The 100 Most Trusted People in America…Sort Of

Top 100In June of this year Reader’s Digest published a list of the 100 most trusted people in America today…sort of. They compiled a list of over 200 opinion shapers and headline makers from 15 highly influential professions and polled a nationally representative sample of 1,009 American adults, asking them to rank each person on a scale of 1 (not at all trustworthy) to 5 (extremely trustworthy) based on how highly they rated each person’s…

  • Integrity and character
  • Exceptional talent and drive for personal excellence
  • Internal moral compass
  • Message
  • Honesty
  • Leadership

I say “sort of” because Reader’s Digest started with a defined list of 200 people, so I’m sure that you, I, and about 313 million other Americans were excluded. Also, I’m not quite sure what “message” stands for as one of the variables being rated, and “leadership” can mean different things to different people, so without a definition of what those categories mean, it’s hard to put much stock in them. Regardless, the survey presented some fun and interesting perceptions about trust. Highlights of the survey included…

  • Actor Tom Hanks (65%) was the most trusted individual, followed by Sandra Bullock (63%), Denzel Washington (62%), Meryl Streep 61%), and Maya Angelou rounding out the top five. See the complete list here.
  • Americans trust people they know more than anyone famous. The three highest scores on the list were “your own doctor” (77%), “your own spiritual advisor” (71%), and “your child’s current teacher” (66%).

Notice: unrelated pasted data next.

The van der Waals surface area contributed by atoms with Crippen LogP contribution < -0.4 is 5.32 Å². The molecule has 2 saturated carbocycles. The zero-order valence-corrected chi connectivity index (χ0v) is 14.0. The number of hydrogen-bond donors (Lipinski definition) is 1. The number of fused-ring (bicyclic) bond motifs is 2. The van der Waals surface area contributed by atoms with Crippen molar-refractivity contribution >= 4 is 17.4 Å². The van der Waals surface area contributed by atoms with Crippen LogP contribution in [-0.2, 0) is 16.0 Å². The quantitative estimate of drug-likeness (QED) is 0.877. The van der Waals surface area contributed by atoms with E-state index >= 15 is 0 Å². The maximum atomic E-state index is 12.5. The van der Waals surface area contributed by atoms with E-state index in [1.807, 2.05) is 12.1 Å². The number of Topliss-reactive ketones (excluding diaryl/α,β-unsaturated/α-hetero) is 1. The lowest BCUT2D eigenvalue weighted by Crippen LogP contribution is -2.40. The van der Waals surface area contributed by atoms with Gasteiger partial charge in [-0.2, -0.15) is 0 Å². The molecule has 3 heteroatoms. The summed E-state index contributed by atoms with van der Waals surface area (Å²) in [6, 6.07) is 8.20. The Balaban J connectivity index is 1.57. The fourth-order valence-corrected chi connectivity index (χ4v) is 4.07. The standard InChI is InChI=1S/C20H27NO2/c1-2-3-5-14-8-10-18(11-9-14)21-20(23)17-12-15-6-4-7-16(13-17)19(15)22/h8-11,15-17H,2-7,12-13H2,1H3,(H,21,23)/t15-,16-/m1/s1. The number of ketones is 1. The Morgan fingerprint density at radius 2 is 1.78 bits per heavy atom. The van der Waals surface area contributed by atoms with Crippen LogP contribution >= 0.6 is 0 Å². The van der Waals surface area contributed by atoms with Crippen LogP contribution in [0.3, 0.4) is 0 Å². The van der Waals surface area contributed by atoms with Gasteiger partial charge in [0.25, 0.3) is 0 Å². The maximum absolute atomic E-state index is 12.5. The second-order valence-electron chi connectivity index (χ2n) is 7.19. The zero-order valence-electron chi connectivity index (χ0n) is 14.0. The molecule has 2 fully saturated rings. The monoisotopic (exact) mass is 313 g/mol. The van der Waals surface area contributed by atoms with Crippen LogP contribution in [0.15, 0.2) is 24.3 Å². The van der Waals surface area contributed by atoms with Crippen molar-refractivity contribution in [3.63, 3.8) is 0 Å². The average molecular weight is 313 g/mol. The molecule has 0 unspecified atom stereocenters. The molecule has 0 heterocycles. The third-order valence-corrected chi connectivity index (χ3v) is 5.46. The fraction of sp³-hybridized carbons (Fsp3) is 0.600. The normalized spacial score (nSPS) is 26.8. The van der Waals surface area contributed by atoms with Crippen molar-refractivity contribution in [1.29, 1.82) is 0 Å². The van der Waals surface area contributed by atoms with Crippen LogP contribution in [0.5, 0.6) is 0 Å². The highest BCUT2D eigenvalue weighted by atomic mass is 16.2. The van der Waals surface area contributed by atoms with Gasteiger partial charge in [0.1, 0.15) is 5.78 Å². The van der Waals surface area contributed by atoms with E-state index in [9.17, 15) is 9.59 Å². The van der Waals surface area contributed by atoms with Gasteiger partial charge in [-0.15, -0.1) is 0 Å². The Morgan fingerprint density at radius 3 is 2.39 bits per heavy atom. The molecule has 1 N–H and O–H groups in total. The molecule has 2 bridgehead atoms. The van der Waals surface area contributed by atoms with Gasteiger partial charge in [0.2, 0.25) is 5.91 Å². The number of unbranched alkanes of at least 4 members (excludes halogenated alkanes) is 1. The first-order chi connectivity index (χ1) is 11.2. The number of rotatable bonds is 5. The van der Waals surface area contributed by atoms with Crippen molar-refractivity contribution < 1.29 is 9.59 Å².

• “Doctor” topped the list as the most trusted profession, and doctors who appear on TV were rated more trustworthy than doctors who are best-selling authors.
  • Judge Judy (51%) had the highest score of all the judges on the list, including all nine Supreme Court Justices. Boy, doesn’t that say a lot!?
  • Movie stars were rated as one of the most trusted professions, although being the highest-paid doesn’t necessarily equate to being trusted. Kristen Stewart, star of the Twilight movies and the highest paid actress in 2012, received the lowest score (24%) among female movie stars.
  • Americans trust altruistic people and professions, as shown by doctors, educators, and philanthropists scoring among the top five professions, and Maya Angelou, best-selling author, poet, and American Studies professor at Wake Forest, coming in at number 5 on the list.
  • Michelle Obama (53%), rated more trustworthy than her husband, President Obama (45%), Hillary Clinton (47%), and Colin Powell (50%).

I don’t put a tremendous amount of faith in surveys like this because I think our society tends to engage in too much hero-worship of the rich and famous, but it’s interesting to see how perceptions shape our views of other people’s trustworthiness.

What’s your perception of this survey? Do you think the six categories used by Reader’s Digest are the best indicators of a person’s trustworthiness? Feel free to leave a comment.

9 Comments on “The 100 Most Trusted People in America…Sort Of

  1. Randy,

    Interesting. But not much more than that. In fact, the more I look at this, the less I like it. It commits the classic Reader’s Digest risk of over-simplifying to the point of invalidity.

    On the one hand, anything that makes people more aware about the importance of trust deserves a good hearing. But “most trusted people?” Those of who follow trust as a significant part of our vocation know that there’ve been failed attempts at doing online ratings of “trust” across all kinds of celebrities. The results are ridiculous: Justin Bieber ranks are more trustworthy than the New York Times.

    It’s a classic case of apples and oranges. The implicit meanings of ‘trust’ are so varied that it’s trul meaningless to say that Tom Hanks is “more” trusted than a minister, or a fireman, or a governor. Any survey that doesn’t answer “trusted to DO WHAT?” as part of the question is, literally, non-sensical.